September 2011

Evaluations presented at August 25th Regional Forum by Jessica Holman, past KCEA President & TEA Board of Directors, current trained evaluator.

TEA has been involved throughout the entire process of creating the new evaluation model. As it is implemented, TEA is seeking your input & concerns and taking those to Nashville to advocate for you. TEA leadership is meeting with the Commissioner of Education soon to request relief of some provisions of the new evaluations in this first year of implementation. Good News: • Evaluator training emphasized that the goal is coaching teachers to improve teaching and learning, not about “gotcha.” • The rubric is NOT a checklist. It is holistic. • Paperwork is somewhat lighter for teachers in the new model. Find forms here• You can appeal your evaluation based on accuracy of the data and/or adherence to the evaluation process. Members will have the assistance of TEA if appeals are needed. o Documentation is critical. Keep track of your evaluation process. There is a form on page 4 of this newsletter o Appeals must be filed within 15 days of your summative rating notification.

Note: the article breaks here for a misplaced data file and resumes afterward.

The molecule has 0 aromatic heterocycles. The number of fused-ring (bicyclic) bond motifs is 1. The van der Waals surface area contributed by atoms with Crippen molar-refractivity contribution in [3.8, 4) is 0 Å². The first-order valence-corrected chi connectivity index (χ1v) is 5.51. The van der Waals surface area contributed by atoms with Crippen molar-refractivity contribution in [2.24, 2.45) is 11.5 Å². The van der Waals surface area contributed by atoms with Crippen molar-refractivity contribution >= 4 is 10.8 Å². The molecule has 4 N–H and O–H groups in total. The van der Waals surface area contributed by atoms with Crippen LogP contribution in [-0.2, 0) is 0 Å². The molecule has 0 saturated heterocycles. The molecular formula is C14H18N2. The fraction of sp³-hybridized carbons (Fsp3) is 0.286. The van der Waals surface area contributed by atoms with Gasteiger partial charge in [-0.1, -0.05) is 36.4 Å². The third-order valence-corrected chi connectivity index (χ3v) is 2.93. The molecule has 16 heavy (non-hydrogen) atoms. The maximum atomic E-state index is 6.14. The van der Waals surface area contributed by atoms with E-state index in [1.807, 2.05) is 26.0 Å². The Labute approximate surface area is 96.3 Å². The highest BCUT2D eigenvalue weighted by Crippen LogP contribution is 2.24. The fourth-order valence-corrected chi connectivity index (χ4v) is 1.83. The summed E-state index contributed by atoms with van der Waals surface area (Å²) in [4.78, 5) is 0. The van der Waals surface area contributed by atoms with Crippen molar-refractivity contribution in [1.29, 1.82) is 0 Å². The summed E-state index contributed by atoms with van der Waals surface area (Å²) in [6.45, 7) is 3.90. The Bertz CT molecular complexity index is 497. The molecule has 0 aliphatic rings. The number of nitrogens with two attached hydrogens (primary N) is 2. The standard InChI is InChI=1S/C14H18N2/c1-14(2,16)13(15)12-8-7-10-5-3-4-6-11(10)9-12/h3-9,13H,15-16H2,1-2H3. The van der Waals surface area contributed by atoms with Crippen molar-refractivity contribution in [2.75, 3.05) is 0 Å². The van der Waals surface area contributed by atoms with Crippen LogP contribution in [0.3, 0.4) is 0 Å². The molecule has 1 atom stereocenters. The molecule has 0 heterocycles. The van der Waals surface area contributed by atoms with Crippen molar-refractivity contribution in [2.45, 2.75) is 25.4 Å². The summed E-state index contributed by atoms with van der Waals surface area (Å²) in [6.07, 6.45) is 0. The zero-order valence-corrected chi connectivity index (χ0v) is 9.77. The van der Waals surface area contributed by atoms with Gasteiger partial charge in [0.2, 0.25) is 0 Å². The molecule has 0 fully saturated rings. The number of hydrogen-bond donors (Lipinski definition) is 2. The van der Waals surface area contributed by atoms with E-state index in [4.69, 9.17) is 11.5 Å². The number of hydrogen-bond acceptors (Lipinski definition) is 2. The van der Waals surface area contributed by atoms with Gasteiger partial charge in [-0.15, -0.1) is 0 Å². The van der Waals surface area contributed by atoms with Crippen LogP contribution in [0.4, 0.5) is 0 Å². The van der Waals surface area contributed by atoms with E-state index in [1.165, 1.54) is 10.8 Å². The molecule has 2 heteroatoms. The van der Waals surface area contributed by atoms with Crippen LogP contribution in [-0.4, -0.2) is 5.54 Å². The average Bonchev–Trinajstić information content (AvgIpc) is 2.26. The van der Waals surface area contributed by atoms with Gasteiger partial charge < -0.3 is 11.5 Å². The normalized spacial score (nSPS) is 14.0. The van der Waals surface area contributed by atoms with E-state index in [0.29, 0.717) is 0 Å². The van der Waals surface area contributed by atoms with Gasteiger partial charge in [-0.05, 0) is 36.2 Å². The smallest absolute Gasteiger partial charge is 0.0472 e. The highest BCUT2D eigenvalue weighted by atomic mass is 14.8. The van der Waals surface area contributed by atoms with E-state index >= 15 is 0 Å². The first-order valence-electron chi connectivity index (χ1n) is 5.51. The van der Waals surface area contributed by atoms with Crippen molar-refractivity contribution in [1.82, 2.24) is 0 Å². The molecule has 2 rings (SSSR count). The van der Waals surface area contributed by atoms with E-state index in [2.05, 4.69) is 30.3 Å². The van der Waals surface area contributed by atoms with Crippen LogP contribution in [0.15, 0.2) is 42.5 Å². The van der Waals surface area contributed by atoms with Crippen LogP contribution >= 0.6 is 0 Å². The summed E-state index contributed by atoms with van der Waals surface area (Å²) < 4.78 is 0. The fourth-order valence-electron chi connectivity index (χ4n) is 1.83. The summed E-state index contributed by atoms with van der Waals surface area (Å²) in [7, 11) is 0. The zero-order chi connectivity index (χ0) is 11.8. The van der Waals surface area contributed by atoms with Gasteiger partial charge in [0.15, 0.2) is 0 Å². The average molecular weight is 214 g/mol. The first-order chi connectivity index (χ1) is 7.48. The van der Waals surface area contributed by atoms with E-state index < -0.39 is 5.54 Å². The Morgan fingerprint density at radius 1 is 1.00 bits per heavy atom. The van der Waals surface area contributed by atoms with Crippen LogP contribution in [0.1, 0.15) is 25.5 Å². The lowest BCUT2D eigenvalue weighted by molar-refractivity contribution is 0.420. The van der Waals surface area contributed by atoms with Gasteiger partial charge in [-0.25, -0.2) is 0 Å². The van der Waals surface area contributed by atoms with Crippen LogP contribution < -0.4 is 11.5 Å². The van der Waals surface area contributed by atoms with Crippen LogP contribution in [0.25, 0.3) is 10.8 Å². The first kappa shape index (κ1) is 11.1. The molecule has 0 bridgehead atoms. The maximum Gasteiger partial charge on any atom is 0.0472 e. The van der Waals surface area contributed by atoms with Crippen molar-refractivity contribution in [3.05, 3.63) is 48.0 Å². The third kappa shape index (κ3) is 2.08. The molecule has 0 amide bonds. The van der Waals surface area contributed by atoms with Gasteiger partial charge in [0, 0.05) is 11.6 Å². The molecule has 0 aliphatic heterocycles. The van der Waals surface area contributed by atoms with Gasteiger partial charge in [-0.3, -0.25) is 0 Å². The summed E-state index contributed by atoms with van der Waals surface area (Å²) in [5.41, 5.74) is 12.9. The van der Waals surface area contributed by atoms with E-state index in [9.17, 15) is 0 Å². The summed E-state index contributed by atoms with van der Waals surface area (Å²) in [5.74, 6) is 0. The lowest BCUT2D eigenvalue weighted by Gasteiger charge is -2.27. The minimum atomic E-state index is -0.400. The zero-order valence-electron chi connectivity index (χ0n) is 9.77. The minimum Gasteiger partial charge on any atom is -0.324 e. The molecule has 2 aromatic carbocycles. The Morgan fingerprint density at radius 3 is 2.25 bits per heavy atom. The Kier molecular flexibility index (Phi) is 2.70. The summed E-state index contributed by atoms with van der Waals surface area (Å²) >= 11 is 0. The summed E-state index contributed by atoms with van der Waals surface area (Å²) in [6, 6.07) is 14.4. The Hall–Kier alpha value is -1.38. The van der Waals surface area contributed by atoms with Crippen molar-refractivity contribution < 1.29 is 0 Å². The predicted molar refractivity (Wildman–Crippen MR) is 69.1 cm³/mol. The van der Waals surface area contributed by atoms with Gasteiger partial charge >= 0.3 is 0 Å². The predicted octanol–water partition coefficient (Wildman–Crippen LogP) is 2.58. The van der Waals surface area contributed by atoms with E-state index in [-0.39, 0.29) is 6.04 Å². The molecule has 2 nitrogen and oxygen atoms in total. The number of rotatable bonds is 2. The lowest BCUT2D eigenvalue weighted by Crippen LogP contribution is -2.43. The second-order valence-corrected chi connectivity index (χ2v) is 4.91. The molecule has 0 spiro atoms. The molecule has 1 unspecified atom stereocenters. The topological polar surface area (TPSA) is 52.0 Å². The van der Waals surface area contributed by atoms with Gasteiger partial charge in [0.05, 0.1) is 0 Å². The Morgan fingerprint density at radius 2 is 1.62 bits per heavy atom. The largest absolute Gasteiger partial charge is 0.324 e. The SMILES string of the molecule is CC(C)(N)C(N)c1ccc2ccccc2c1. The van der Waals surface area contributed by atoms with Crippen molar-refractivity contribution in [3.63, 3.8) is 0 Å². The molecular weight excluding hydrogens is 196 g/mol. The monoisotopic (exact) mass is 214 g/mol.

Wait! I'm still STRESSED! What can I do? • Got a burning question? Send it to to get an individual answer. Or contact our UniServ Coordinator, Reba Luttrell, or, or your building's AR. Your membership gives you access to LOTS of resources! • Share your evaluation experience so far with TEA by taking this survey: Results will be used to inform TEA's advocacy for changes. • Make sure we have your HOME email address by sending a message to so you will receive updates on this process. & Follow the &/or like to stay informed. • Follow